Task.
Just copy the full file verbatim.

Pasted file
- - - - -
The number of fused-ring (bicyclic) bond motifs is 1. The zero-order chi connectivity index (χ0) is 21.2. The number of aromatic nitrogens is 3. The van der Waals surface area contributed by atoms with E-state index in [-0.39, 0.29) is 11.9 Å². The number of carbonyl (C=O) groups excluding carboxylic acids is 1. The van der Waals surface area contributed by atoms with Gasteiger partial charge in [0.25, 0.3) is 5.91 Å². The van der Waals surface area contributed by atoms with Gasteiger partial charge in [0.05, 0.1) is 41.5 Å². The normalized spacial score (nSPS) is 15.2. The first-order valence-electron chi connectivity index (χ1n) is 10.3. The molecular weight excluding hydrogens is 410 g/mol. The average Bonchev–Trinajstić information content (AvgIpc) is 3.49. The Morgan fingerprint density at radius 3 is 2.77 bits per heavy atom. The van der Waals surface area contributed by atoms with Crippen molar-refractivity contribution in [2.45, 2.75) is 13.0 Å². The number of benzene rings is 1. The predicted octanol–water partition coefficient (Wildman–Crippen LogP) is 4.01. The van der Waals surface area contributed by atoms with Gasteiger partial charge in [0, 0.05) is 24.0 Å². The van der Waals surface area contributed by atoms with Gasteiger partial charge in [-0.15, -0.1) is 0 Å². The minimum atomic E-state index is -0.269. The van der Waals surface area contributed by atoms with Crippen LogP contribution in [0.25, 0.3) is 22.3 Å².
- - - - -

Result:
The number of fused-ring (bicyclic) bond motifs is 1. The zero-order chi connectivity index (χ0) is 21.2. The number of aromatic nitrogens is 3. The van der Waals surface area contributed by atoms with E-state index in [-0.39, 0.29) is 11.9 Å². The number of carbonyl (C=O) groups excluding carboxylic acids is 1. The van der Waals surface area contributed by atoms with Gasteiger partial charge in [0.25, 0.3) is 5.91 Å². The van der Waals surface area contributed by atoms with Gasteiger partial charge in [0.05, 0.1) is 41.5 Å². The normalized spacial score (nSPS) is 15.2. The first-order valence-electron chi connectivity index (χ1n) is 10.3. The molecular weight excluding hydrogens is 410 g/mol. The average Bonchev–Trinajstić information content (AvgIpc) is 3.49. The Morgan fingerprint density at radius 3 is 2.77 bits per heavy atom. The van der Waals surface area contributed by atoms with Crippen molar-refractivity contribution in [2.45, 2.75) is 13.0 Å². The number of benzene rings is 1. The predicted octanol–water partition coefficient (Wildman–Crippen LogP) is 4.01. The van der Waals surface area contributed by atoms with Gasteiger partial charge in [0, 0.05) is 24.0 Å². The van der Waals surface area contributed by atoms with Gasteiger partial charge in [-0.15, -0.1) is 0 Å². The minimum atomic E-state index is -0.269. The van der Waals surface area contributed by atoms with Crippen LogP contribution in [0.25, 0.3) is 22.3 Å².